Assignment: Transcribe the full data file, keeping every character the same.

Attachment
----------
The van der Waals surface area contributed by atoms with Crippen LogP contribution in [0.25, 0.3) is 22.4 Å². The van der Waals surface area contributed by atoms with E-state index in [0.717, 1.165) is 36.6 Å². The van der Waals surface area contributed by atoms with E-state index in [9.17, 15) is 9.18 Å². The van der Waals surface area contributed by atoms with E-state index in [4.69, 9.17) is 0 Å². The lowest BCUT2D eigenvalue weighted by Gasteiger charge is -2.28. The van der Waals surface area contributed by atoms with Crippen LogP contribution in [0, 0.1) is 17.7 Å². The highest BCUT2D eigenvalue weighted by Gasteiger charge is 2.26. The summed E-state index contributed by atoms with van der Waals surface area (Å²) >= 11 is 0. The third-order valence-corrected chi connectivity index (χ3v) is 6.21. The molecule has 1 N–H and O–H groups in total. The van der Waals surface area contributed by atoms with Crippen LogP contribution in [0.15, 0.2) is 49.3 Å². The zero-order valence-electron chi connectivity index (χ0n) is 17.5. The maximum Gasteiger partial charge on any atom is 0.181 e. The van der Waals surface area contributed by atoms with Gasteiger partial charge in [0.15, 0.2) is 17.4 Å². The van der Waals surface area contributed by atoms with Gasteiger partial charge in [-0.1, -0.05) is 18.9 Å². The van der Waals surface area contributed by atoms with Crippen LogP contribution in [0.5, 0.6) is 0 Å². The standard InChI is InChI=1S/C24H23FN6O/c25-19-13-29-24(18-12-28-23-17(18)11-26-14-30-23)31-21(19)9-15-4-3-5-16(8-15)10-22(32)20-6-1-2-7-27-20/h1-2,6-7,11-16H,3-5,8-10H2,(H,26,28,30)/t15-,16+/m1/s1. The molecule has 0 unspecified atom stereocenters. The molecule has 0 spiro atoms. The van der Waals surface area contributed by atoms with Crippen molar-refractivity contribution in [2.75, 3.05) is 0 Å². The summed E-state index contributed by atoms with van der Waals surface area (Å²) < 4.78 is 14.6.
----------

The van der Waals surface area contributed by atoms with Crippen LogP contribution in [0.25, 0.3) is 22.4 Å². The van der Waals surface area contributed by atoms with E-state index in [0.717, 1.165) is 36.6 Å². The van der Waals surface area contributed by atoms with E-state index in [9.17, 15) is 9.18 Å². The van der Waals surface area contributed by atoms with E-state index in [4.69, 9.17) is 0 Å². The lowest BCUT2D eigenvalue weighted by Gasteiger charge is -2.28. The van der Waals surface area contributed by atoms with Crippen LogP contribution in [0, 0.1) is 17.7 Å². The highest BCUT2D eigenvalue weighted by Gasteiger charge is 2.26. The summed E-state index contributed by atoms with van der Waals surface area (Å²) >= 11 is 0. The third-order valence-corrected chi connectivity index (χ3v) is 6.21. The molecule has 1 N–H and O–H groups in total. The van der Waals surface area contributed by atoms with Crippen LogP contribution in [0.15, 0.2) is 49.3 Å². The zero-order valence-electron chi connectivity index (χ0n) is 17.5. The maximum Gasteiger partial charge on any atom is 0.181 e. The van der Waals surface area contributed by atoms with Gasteiger partial charge in [0.15, 0.2) is 17.4 Å². The van der Waals surface area contributed by atoms with Gasteiger partial charge in [-0.1, -0.05) is 18.9 Å². The van der Waals surface area contributed by atoms with Crippen LogP contribution in [0.5, 0.6) is 0 Å². The standard InChI is InChI=1S/C24H23FN6O/c25-19-13-29-24(18-12-28-23-17(18)11-26-14-30-23)31-21(19)9-15-4-3-5-16(8-15)10-22(32)20-6-1-2-7-27-20/h1-2,6-7,11-16H,3-5,8-10H2,(H,26,28,30)/t15-,16+/m1/s1. The molecule has 0 unspecified atom stereocenters. The molecule has 0 spiro atoms. The van der Waals surface area contributed by atoms with Crippen molar-refractivity contribution in [2.75, 3.05) is 0 Å². The summed E-state index contributed by atoms with van der Waals surface area (Å²) < 4.78 is 14.6.